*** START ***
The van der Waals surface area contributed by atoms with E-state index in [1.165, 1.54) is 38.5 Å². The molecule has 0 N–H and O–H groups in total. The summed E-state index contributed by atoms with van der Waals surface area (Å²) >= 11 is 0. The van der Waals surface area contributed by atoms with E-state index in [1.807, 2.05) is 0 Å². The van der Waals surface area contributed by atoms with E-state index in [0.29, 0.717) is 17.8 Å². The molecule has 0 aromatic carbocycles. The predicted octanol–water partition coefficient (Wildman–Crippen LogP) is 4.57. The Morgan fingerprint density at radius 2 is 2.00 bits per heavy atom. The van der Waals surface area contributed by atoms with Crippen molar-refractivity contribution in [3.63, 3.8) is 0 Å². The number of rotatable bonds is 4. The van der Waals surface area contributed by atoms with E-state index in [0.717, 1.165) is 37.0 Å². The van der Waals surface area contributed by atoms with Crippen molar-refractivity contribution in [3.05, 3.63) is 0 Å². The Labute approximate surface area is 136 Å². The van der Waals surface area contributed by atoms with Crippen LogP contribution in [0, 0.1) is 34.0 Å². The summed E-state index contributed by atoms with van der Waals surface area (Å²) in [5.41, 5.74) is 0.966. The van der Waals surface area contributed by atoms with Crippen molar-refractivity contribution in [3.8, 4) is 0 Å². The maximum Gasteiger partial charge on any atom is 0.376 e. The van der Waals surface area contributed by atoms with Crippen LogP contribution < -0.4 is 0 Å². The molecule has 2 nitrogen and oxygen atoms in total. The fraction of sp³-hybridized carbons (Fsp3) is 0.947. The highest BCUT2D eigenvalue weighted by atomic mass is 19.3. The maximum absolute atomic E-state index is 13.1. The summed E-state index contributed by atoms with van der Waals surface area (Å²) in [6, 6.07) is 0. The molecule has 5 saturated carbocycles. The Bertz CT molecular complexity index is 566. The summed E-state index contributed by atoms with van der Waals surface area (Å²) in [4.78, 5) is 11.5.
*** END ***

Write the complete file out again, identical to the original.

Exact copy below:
The van der Waals surface area contributed by atoms with E-state index in [1.165, 1.54) is 38.5 Å². The molecule has 0 N–H and O–H groups in total. The summed E-state index contributed by atoms with van der Waals surface area (Å²) >= 11 is 0. The van der Waals surface area contributed by atoms with E-state index in [1.807, 2.05) is 0 Å². The van der Waals surface area contributed by atoms with E-state index in [0.29, 0.717) is 17.8 Å². The molecule has 0 aromatic carbocycles. The predicted octanol–water partition coefficient (Wildman–Crippen LogP) is 4.57. The Morgan fingerprint density at radius 2 is 2.00 bits per heavy atom. The van der Waals surface area contributed by atoms with Crippen molar-refractivity contribution in [3.63, 3.8) is 0 Å². The number of rotatable bonds is 4. The van der Waals surface area contributed by atoms with E-state index in [0.717, 1.165) is 37.0 Å². The van der Waals surface area contributed by atoms with Crippen molar-refractivity contribution in [3.05, 3.63) is 0 Å². The Labute approximate surface area is 136 Å². The van der Waals surface area contributed by atoms with Crippen LogP contribution in [0, 0.1) is 34.0 Å². The summed E-state index contributed by atoms with van der Waals surface area (Å²) in [5.41, 5.74) is 0.966. The van der Waals surface area contributed by atoms with Crippen molar-refractivity contribution in [3.8, 4) is 0 Å². The maximum Gasteiger partial charge on any atom is 0.376 e. The van der Waals surface area contributed by atoms with Crippen LogP contribution < -0.4 is 0 Å². The molecule has 2 nitrogen and oxygen atoms in total. The fraction of sp³-hybridized carbons (Fsp3) is 0.947. The highest BCUT2D eigenvalue weighted by atomic mass is 19.3. The maximum absolute atomic E-state index is 13.1. The summed E-state index contributed by atoms with van der Waals surface area (Å²) in [6, 6.07) is 0. The molecule has 5 saturated carbocycles. The Bertz CT molecular complexity index is 566. The summed E-state index contributed by atoms with van der Waals surface area (Å²) in [4.78, 5) is 11.5.